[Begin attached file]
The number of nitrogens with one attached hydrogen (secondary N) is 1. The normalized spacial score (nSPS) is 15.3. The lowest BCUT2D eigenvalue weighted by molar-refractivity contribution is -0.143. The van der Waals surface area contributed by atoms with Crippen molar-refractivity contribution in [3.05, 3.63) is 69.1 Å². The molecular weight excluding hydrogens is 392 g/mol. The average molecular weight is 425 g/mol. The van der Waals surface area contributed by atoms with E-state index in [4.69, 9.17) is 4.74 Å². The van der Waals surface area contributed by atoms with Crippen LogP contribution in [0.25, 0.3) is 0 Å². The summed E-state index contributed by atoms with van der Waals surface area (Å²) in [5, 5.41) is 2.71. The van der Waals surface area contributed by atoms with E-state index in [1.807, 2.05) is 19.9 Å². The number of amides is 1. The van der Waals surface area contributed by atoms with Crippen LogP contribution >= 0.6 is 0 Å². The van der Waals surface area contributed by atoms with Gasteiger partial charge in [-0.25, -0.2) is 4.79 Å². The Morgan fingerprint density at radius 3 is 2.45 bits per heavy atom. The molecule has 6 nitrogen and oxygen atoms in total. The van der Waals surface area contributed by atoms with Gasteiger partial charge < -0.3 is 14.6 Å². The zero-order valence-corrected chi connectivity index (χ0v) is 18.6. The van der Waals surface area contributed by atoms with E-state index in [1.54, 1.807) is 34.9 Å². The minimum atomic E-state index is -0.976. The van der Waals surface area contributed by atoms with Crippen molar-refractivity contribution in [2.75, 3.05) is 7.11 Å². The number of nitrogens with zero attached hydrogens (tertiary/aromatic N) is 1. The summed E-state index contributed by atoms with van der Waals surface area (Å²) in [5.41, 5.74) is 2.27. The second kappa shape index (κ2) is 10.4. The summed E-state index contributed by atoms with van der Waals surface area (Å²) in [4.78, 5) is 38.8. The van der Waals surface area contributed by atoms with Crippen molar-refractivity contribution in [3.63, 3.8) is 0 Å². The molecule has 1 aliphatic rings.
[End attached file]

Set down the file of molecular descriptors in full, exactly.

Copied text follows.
The number of nitrogens with one attached hydrogen (secondary N) is 1. The normalized spacial score (nSPS) is 15.3. The lowest BCUT2D eigenvalue weighted by molar-refractivity contribution is -0.143. The van der Waals surface area contributed by atoms with Crippen molar-refractivity contribution in [3.05, 3.63) is 69.1 Å². The molecular weight excluding hydrogens is 392 g/mol. The average molecular weight is 425 g/mol. The van der Waals surface area contributed by atoms with E-state index in [4.69, 9.17) is 4.74 Å². The van der Waals surface area contributed by atoms with Crippen LogP contribution in [0.25, 0.3) is 0 Å². The summed E-state index contributed by atoms with van der Waals surface area (Å²) in [5, 5.41) is 2.71. The van der Waals surface area contributed by atoms with E-state index in [1.807, 2.05) is 19.9 Å². The number of amides is 1. The van der Waals surface area contributed by atoms with Crippen LogP contribution >= 0.6 is 0 Å². The van der Waals surface area contributed by atoms with Gasteiger partial charge in [-0.25, -0.2) is 4.79 Å². The Morgan fingerprint density at radius 3 is 2.45 bits per heavy atom. The molecule has 6 nitrogen and oxygen atoms in total. The van der Waals surface area contributed by atoms with Gasteiger partial charge < -0.3 is 14.6 Å². The zero-order valence-corrected chi connectivity index (χ0v) is 18.6. The van der Waals surface area contributed by atoms with E-state index in [1.54, 1.807) is 34.9 Å². The minimum atomic E-state index is -0.976. The van der Waals surface area contributed by atoms with Crippen molar-refractivity contribution in [2.75, 3.05) is 7.11 Å². The number of nitrogens with zero attached hydrogens (tertiary/aromatic N) is 1. The summed E-state index contributed by atoms with van der Waals surface area (Å²) in [5.41, 5.74) is 2.27. The second kappa shape index (κ2) is 10.4. The summed E-state index contributed by atoms with van der Waals surface area (Å²) in [4.78, 5) is 38.8. The van der Waals surface area contributed by atoms with Crippen molar-refractivity contribution in [3.63, 3.8) is 0 Å². The molecule has 1 aliphatic rings.